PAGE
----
“Music is supposed to move you very deeply,” Mack Emerman once said. “It’s best when the sound overwhelms you.”
It was 1989, and he was talking to a reporter about the epidemic of hearing loss among rock musicians, something that also vexed Emerman, 65 at the time.
Sometimes, said Emerman, a self-taught sound engineer who founded North Miami’s legendary Criteria Recording Studio in 1958, it got so loud “that your pants flap. Sure, you put yourself at risk. But when the client wants to hear it loud, you crank it up.”
He was an icon by then, having assembled a technological wonderland where superstars like Aretha Franklin, James Brown, Bob Marley, Barbra Streisand, Diana Ross and Rod Stewart came to lay down hits.
Among them: The Allman Brothers’ Eat a Peach, The BeeGees’ Tragedy and The Eagles’ Hotel California.
For nearly 30 years, Emerman ecstatically and extravagantly put himself at risk, body, soul and fortune, so that bands could make rock history: Derek and the Dominos with Eric Clapton’s Layla and Other Love Songs; Crosby Stills & Nash with Just A Song Before I Go; Fleetwood Mac with Rumours.
No microphone or mixing console was too pricey or exotic, and if he couldn’t find it, Emerman challenged the engineers flocking to Criteria to invent it.
“His biggest contribution to the industry had to do with his relationship with technical tinkerers,” said Trevor Fletcher, who hung out at Criteria as a kid when his mom worked there. “Criteria was a hotbed for innovation.”
Fletcher now co-owns Hit Factory Criteria, created when New York’s Hit Factory bought Criteria in 1999. By then, Emerman was long gone.
“It had the best acoustics anywhere,” said Ron Albert, a teenage “gofer” in the 1960s who learned engineering from Emerman and recorded some of Criteria’s mythical albums. He now runs his own Miami studio with his brother, Howard, and other Criteria alums.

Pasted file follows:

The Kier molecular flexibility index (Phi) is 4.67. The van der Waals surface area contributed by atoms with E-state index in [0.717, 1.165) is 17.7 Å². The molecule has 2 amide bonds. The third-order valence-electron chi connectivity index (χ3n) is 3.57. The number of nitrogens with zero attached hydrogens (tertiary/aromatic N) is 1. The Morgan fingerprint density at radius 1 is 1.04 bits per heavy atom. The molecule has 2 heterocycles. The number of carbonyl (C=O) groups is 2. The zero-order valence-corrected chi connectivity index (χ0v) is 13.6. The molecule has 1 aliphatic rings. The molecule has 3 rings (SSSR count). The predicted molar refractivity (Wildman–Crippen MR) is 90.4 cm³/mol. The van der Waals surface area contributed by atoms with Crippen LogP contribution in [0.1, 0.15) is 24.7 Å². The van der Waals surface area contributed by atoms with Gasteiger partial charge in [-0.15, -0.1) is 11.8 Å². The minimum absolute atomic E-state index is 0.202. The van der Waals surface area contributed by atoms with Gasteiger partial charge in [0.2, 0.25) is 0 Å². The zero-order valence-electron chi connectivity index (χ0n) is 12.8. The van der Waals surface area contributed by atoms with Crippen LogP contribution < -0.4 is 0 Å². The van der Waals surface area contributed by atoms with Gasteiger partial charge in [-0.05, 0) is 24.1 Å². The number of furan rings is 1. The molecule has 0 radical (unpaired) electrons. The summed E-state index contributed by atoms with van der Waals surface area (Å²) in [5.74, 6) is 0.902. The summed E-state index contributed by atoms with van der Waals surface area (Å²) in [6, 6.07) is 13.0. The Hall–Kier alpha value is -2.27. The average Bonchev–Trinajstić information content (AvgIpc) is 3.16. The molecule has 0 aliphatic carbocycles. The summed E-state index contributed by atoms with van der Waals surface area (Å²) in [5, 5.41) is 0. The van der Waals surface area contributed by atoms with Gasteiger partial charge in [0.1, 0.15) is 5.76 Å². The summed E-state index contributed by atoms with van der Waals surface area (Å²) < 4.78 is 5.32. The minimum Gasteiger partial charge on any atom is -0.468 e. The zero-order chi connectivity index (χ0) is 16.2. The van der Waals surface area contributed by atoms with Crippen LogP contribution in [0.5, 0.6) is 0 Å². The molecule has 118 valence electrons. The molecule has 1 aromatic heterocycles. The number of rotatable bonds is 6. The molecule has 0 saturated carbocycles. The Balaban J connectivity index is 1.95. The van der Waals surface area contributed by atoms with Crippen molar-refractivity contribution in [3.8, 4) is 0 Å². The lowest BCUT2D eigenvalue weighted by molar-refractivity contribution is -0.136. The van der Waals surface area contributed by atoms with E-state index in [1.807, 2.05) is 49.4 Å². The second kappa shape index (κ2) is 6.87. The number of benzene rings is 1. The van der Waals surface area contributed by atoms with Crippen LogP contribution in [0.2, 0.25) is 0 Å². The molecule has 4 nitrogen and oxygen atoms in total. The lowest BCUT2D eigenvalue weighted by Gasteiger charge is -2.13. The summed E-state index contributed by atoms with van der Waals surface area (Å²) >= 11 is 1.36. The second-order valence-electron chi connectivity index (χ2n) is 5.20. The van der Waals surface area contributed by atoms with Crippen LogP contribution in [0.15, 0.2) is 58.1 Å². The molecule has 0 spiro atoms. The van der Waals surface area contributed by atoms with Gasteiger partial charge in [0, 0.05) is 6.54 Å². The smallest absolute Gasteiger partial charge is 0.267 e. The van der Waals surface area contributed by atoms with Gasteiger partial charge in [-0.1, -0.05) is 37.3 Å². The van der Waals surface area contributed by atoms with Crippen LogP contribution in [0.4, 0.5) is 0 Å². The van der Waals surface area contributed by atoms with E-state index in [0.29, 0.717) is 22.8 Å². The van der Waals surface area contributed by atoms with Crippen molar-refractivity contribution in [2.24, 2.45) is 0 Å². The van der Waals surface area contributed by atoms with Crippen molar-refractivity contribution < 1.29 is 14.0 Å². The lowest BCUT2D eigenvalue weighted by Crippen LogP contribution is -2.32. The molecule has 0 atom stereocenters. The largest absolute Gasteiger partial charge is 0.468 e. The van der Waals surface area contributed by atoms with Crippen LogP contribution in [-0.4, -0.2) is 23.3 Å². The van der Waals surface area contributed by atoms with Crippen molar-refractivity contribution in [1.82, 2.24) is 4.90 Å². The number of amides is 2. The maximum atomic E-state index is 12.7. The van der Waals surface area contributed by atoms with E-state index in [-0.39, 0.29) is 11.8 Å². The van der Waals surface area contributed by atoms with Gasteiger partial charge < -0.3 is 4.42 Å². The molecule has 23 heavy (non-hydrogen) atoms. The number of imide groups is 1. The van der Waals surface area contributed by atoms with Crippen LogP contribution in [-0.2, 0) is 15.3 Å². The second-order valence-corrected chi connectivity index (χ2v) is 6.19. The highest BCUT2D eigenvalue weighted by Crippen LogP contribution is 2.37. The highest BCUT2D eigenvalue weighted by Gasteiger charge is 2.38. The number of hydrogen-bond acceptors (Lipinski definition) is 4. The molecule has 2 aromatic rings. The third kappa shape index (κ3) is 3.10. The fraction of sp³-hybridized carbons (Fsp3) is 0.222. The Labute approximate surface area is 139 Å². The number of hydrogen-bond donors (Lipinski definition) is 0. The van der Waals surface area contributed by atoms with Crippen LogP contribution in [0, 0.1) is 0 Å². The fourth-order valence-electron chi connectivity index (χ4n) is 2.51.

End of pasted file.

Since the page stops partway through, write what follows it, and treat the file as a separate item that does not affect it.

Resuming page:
“We’ve been all over the world, and the sound and ambiance there was second to none,” Albert said. “Mack built most of it himself: this giant playground with all these toys.”
When Emerman died on May 17 at 89, his legacy included some 280 gold and platinum records, a South Florida industry that might never have developed without him, pioneering studio equipment and imaginative ways of capturing notes that produced Criteria’s unique sound.
Emerman, whose heart belonged to jazz, also helped bring the University of Miami’s Concert Jazz Band international acclaim by recording its albums at no charge.
Whitney Sidener, a onetime studio musician who chairs the UM Frost School of Music’s jazz and studio music programs, said Emerman “liked to have the band come so he could experiment” with equipment.
“It really upped our profile and helped us recruit and got us on the Today show,” Sidener said. “We were having a blast.”
Emerman “didn’t hesitate to spend money, [and] Criteria generated millions for local musicians,” he added.
Emerman “loved to talk about music,” said Sidener. “He’d be excited about big bands and what kind of recording techniques these guys were doing.”